Epilepsy resources and supportEEpilepsy resources and supportEpilepsy resources and supportEnglishNeurologyChild (0-12 years);Teen (13-18 years)BrainNervous systemSupport, services and resourcesCaregivers Adult (19+) EducatorsNA2010-02-04T05:00:00Z13.200000000000033.20000000000001986.00000000000Flat ContentHealth A-Z<p>A detailed list of epilepsy organizations, research and books. A wide range of topics is covered, including guides for families and the ketogenic diet.</p><p>There are numerous organizations and government resources available across Canada to help parents and children better manage living with epilepsy. There are also several books available for both parents and children to help them better understand the condition.</p><h2>Key points</h2> <ul><li>There are several organizations and resources available across Canada, as well as books for parents and teens, to help them manage living with epilepsy.</li></ul>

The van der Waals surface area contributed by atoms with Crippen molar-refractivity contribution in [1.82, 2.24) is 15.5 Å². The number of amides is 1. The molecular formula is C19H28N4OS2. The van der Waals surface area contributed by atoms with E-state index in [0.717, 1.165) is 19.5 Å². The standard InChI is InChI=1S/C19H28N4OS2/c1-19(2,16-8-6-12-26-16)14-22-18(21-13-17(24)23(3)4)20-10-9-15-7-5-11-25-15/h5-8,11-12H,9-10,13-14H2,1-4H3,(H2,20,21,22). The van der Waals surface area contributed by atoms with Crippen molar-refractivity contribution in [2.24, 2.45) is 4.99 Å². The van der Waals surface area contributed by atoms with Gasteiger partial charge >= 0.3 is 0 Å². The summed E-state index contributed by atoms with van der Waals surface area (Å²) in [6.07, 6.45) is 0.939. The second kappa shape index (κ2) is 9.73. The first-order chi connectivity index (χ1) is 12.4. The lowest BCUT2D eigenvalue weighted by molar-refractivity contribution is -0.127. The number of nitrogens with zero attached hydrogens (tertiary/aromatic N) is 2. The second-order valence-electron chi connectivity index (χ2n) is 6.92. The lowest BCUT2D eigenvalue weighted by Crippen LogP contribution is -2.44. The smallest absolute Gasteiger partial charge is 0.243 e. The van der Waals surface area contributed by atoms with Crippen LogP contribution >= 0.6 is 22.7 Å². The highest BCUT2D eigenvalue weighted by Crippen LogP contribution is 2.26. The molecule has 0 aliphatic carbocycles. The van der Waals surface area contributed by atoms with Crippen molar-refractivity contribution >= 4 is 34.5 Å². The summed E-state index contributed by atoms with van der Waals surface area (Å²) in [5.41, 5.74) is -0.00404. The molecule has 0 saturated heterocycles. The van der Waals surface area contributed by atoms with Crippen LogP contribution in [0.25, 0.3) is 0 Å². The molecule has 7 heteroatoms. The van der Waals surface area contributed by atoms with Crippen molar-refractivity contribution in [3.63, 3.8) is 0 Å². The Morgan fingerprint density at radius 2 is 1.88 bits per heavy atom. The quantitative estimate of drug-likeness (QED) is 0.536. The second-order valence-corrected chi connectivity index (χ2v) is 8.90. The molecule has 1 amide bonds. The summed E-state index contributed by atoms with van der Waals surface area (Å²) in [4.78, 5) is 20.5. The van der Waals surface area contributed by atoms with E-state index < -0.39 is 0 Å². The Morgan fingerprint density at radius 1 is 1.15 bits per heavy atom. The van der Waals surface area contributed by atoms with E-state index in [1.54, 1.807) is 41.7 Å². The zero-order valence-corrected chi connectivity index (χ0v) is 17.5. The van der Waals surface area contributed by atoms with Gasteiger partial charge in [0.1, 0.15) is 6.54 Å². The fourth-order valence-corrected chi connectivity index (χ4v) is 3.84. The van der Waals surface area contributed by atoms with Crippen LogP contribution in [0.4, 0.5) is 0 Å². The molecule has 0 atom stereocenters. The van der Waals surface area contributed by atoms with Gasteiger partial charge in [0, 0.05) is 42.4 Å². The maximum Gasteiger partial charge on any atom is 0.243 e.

Ressources et soutien liés à l’épilepsieRRessources et soutien liés à l’épilepsieEpilepsy resources and supportFrenchNeurologyChild (0-12 years);Teen (13-18 years)BrainNervous systemConditions and diseasesCaregivers Adult (19+) EducatorsNA2010-02-04T05:00:00Z000Flat ContentHealth A-Z<p>Une liste détaillée d’organismes, d’études et d’ouvrages touchant le domaine de l’épilepsie est présentée. Un large éventail de sujets y est couvert, y compris des guides pour les familles et le régime cétogène.</p><p>Un grand nombre d’organismes et de ressources gouvernementales existent partout au Canada pour aider les parents et les enfants à mieux vivre avec l’épilepsie. Plusieurs ouvrages sont aussi mis à la disposition des parents et des enfants pour les aider à mieux comprendre la maladie.</p><ul><li>Un grand nombre d’organismes et de ressources existent partout au Canada ainsi que des ouvrages pour les parents et les adolescents afin de les aider à mieux vivre avec l’épilepsie.<br></li></ul>